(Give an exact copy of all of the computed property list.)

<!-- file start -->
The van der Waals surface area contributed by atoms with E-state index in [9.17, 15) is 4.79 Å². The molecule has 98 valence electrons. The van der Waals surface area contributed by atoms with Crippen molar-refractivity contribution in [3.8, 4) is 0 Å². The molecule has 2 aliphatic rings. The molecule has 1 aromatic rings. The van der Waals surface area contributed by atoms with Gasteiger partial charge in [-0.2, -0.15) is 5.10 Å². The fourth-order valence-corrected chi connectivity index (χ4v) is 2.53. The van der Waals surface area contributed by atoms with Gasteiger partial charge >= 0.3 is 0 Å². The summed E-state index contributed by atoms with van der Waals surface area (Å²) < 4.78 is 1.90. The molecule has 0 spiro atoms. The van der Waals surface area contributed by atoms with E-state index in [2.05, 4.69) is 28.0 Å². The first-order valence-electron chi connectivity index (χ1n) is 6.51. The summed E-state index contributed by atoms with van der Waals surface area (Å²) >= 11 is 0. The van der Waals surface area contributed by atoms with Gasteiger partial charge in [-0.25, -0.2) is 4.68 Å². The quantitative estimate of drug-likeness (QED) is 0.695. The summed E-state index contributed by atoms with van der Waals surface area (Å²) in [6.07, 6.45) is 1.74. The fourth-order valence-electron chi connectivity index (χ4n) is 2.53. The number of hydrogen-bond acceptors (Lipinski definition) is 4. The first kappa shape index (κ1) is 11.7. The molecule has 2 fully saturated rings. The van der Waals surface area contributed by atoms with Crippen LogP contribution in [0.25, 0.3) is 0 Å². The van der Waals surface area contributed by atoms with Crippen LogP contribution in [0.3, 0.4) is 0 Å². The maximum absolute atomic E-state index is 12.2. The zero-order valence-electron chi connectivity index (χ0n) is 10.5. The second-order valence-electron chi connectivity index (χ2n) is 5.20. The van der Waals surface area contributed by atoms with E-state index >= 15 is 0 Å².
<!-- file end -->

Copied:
The van der Waals surface area contributed by atoms with E-state index in [9.17, 15) is 4.79 Å². The molecule has 98 valence electrons. The van der Waals surface area contributed by atoms with Crippen molar-refractivity contribution in [3.8, 4) is 0 Å². The molecule has 2 aliphatic rings. The molecule has 1 aromatic rings. The van der Waals surface area contributed by atoms with Gasteiger partial charge in [-0.2, -0.15) is 5.10 Å². The fourth-order valence-corrected chi connectivity index (χ4v) is 2.53. The van der Waals surface area contributed by atoms with Gasteiger partial charge >= 0.3 is 0 Å². The summed E-state index contributed by atoms with van der Waals surface area (Å²) < 4.78 is 1.90. The molecule has 0 spiro atoms. The van der Waals surface area contributed by atoms with E-state index in [2.05, 4.69) is 28.0 Å². The first-order valence-electron chi connectivity index (χ1n) is 6.51. The summed E-state index contributed by atoms with van der Waals surface area (Å²) >= 11 is 0. The van der Waals surface area contributed by atoms with Gasteiger partial charge in [-0.25, -0.2) is 4.68 Å². The quantitative estimate of drug-likeness (QED) is 0.695. The summed E-state index contributed by atoms with van der Waals surface area (Å²) in [6.07, 6.45) is 1.74. The fourth-order valence-electron chi connectivity index (χ4n) is 2.53. The number of hydrogen-bond acceptors (Lipinski definition) is 4. The first kappa shape index (κ1) is 11.7. The molecule has 2 fully saturated rings. The van der Waals surface area contributed by atoms with Crippen LogP contribution in [0.25, 0.3) is 0 Å². The van der Waals surface area contributed by atoms with Crippen LogP contribution in [0.3, 0.4) is 0 Å². The maximum absolute atomic E-state index is 12.2. The zero-order valence-electron chi connectivity index (χ0n) is 10.5. The second-order valence-electron chi connectivity index (χ2n) is 5.20. The van der Waals surface area contributed by atoms with E-state index >= 15 is 0 Å².